What's so cool about 3D scanning and why does it matter for the design world and for furniture?
We've got a number of answers for you. Documentation and visualization are huge parts of making a digital experience special. They are also primary tools for informing someone about a piece of furniture and sharing the condition, material qualities, shape, and size. As of the past one to two decades, the breakdown has been something like this: 1) Furniture brands use photographs and renderings to show their designs and typically do this with limited stock photos. 2) Used and vintage online retailers show photos of the exact object but rarely are they photographed professionally and often the presentation is lacking in curation. 3) Auction houses photograph the exact pieces, but share very few photos.
The main issue is that when buying new or vintage designer furniture online, there is often missing information and it becomes difficult to understand the condition of the furniture and/or what the materials are like. With 3D scanning, we have the capability to record the geometry of an object with one-quarter millimeter accuracy (or higher if desired) and have the exact color and material textures shown on the 3D object also. This means that a viewer can rotate around the object to see its size and shape, then have a better understanding of the material also.
How does 3D scanning work? 3D scanning has actually been around since as early as the 1960s in the form of laser scanning, though massive growth in technological advancement has not happened until more recently for academic and commercial usage. The goal of 3D scanning is typically to produce a digital 3D model of an object. It does this by creating a series of points at the locations that it identifies an object. This can be done either through physically touching the object to record the location or if can take place via a light/projection based approach. Common approaches include lasers, which rely on the reflections to identify a location. In our lives today, 3D scanning is playing an increasingly intimate role. Apple's Face ID, introduced in 2017, uses an infrared camera to project invisible dots onto our faces to produce a mesh that needs to match the original scan of our face. As of 2020, Apple also introduced LiDAR scanners as part of the iPhone 12 Pro's, which help in advancing Animoji's, but also can allow for users to 3D scan objects from their phone. Photogrammetry is a different kind of "3D scanning" method. This instead uses images to extract 3D geometry, often requiring views from multiple angles and directions to produce an accurate model. Google has used photogrammetry to produce 3D maps in Google Maps. Apps like 123D Catch (no longer available as of 2017) were available as early as 2009, allowing you to create a 3D scan from an iPhone much earlier on.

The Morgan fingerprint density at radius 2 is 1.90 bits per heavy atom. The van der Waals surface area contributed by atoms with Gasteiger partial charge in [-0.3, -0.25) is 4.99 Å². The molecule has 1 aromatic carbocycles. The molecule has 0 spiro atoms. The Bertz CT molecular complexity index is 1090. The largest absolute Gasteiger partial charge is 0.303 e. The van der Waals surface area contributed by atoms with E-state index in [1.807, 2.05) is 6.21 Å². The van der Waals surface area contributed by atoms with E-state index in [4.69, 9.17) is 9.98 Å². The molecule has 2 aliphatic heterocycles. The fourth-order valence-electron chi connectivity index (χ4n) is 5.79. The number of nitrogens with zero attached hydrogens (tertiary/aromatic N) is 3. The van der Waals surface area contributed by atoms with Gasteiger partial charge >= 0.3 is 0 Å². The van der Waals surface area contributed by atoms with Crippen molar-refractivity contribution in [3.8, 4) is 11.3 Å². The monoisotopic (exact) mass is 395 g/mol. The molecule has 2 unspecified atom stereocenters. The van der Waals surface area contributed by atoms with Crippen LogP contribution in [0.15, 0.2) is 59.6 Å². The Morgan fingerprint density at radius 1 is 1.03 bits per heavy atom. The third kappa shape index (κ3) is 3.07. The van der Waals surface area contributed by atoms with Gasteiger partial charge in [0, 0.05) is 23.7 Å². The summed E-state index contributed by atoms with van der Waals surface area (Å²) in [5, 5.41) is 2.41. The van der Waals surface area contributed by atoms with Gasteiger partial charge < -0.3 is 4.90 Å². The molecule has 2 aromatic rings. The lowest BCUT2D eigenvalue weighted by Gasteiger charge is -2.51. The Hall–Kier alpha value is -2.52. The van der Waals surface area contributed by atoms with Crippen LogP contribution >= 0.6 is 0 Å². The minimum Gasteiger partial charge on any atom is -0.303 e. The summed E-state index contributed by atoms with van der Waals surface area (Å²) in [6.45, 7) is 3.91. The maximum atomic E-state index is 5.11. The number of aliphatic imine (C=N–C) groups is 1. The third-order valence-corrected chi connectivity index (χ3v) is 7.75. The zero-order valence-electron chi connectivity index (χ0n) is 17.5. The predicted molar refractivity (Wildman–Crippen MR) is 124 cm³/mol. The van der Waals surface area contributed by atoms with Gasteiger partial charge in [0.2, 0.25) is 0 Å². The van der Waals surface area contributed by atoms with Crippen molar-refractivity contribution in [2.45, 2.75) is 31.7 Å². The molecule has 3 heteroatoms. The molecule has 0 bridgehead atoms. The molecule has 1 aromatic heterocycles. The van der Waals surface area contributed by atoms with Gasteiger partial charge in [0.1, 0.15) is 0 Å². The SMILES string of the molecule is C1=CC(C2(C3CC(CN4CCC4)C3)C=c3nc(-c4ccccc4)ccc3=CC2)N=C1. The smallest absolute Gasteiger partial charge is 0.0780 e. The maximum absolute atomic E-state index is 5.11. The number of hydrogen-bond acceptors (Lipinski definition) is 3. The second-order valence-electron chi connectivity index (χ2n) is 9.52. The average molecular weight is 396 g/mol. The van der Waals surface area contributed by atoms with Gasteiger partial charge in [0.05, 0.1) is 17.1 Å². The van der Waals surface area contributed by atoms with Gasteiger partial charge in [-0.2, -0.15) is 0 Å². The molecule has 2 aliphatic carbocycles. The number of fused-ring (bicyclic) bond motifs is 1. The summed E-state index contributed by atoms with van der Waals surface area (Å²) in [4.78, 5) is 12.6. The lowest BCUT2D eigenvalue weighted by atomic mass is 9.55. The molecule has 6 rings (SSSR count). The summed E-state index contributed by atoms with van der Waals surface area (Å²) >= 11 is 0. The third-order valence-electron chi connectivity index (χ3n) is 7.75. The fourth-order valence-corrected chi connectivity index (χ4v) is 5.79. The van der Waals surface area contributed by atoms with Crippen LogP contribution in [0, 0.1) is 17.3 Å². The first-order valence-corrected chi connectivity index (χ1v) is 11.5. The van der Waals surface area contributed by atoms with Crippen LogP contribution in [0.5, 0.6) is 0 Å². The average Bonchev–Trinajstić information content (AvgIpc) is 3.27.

The cutting edge in 3D scanning, however, has often come with an unbelievable cost. Only a couple of years ago, a professional 3D scanner for furniture or similarly sized objects would have cost $60,000-$100,000. Today, those numbers have changed considerably, while the functionality of software and capabilities of the hardware have been continuing to improve rapidly. One of the scanners that we use at Rarify is a handheld structured light scanner, which projects white light with a pattern on it to pick up and identify the location of what we are scanning. It simultaneously has a camera that is capturing the colors and textures of the object. Some of the challenges that exist for furniture include time and materials. While some pieces with unique textures and geometry can be scanned quickly, others with more consistent materials and sharper forms can take hours to scan. A typical structured light scanner using white light has great difficulty with dark or black objects, shiny surfaces, and transparent materials such as glass. While there are ways around this and other equipment better suited for the job, this continues to be a difficult territory for 3D scanning today.
As we move forward, the barrier to entry for 3D scanning will continue to get lower and lower. It would be reasonable to imagine that most smartphone users may have high resolution 3D scanning capabilities on their phones in the next two to four years. For the world of architecture, design, and interiors, this may forever change how consumers interact with objects and designers. It will also make for new experiences in augmented and virtual reality.